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How to ace APFT push-ups

Tips and strategies to build your upper-body strength and endurance
©Shutterstock; Illustrations by Kyle Hilton
©Shutterstock; Illustrations by Kyle Hilton

Does lack of upper-body strength and endurance limit your ability to perform well on the APFT? If so, incorporating exercises throughout the year on a regular basis is the key to building the strength, shoulder stability and endurance to perform effectively on your annual test. Follow these guidelines to build the strength you need to succeed on the push-up segment of the test.  


Your APFT grader will check for the following: 

• Feet must be together or no more than 12 inches apart

• You may not rest on the ground, raise a hand or foot, bounce your chest off the ground, cross your feet or move any part of your body off the mat

• Lower the body until upper arms are at least parallel to the ground and return to a starting position with fully extended arms

• Body should form a straight line from shoulders to ankles


1. Maintain a tight body from head to toe.

2. Breathe in on the way down and exhale as you push back to the top.

3. Have a rep strategy in mind. Know how many push-ups you need to perform and then break that down into manageable sets to prevent fatigue early in the two-minute set. Then practice this strategy to see how it works and adjust as needed. Sixty push-ups can be broken down into six sets of 10 or four sets of 15, depending on what works for you. Or maybe you can easily knock out 30 and then finish with four sets of 7-8.


Build your upper-body strength and endurance for the push-up segment of the APFT with these exercises:


Use either a set of stairs or a Smith Machine Rack with a quickly adjustable bar. Start with hands on the ground and perform as many perfect push-ups as you can without breaking your rhythm. Once you are unable to complete a perfect repetition, immediately move up to the next high step and continue with your push-ups. Keep moving up the steps as needed until you complete your goal for number of reps. Record how long it took to complete the set and how high you went. Sets: One set 3 times each week; goal is to be able to remain on a lower “setting” for more reps as you get stronger. Reps: Equal to the number of push-ups you need for your APFT.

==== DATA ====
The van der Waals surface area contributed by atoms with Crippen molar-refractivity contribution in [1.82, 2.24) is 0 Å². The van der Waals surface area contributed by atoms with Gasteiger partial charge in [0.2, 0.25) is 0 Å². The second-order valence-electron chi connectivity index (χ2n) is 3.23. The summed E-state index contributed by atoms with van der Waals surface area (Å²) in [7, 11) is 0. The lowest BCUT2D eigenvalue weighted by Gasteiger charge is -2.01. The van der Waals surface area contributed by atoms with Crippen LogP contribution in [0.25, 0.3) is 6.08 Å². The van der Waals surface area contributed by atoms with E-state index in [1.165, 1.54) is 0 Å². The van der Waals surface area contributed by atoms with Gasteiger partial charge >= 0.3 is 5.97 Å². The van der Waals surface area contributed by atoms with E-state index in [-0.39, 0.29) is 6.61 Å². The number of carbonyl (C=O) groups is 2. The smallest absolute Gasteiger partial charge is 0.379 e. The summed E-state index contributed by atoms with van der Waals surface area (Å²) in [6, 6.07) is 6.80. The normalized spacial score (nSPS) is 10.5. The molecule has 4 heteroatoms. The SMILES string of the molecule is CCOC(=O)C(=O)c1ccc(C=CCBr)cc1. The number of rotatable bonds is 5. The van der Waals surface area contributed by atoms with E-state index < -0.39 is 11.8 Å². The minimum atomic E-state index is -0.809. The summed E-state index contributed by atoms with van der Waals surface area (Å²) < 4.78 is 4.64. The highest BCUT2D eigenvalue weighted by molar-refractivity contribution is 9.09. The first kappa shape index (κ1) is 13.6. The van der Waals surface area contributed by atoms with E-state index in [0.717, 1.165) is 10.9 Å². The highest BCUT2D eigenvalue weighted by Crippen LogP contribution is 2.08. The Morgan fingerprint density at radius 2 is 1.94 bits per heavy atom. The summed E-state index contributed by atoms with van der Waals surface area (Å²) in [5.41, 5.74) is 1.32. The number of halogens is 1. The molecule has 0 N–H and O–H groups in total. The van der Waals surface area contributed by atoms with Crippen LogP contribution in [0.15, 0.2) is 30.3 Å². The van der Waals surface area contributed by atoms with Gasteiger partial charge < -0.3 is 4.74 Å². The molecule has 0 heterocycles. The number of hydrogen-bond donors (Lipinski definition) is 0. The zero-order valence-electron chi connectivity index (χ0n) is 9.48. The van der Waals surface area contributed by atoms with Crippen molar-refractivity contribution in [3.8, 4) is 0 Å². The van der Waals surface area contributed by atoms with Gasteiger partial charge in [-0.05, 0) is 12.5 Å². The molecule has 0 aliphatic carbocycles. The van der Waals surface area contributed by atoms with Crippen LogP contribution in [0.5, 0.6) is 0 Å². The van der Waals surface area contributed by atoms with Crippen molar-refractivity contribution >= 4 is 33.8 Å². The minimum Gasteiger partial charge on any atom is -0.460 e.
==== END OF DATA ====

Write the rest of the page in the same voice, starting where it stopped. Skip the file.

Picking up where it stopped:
TIP: For each rep, maintain perfect form and lower chest all the way to the step or bar and lightly touch.


To train depth, place a canteen flat on the ground under your chest. Lower to the bottom of your push-up, bringing chest to canteen, then release hands from floor. The only thing on the floor will be your toes, not hips, knees, thighs, etc. Then reset hands on the ground, engage core and push back up. This will train your body to stay tight while going through a full range of motion. Sets: 2-3. Reps: 30 percent of your APFT goal.

TIP: Utilize the authorized rest position—you can either sag in the middle or flex your back—until you perform all reps in each set.


A magnesium-rich smoothie can help reduce muscle soreness. Blend a banana with raw spinach, a handful of Brazil nuts or almonds, and a bit of dark chocolate for your post-workout recovery. The recommended dietary allowance of magnesium is 400-420 milligrams per day for men and about 300 mg for women.

How many push-ups will you have to complete to pass? Find out at

To see tips and strategies for the APFT's other two events, visit GX articles on the Sit-Up and the 2-Mile Run links. For more fitness articles, go to

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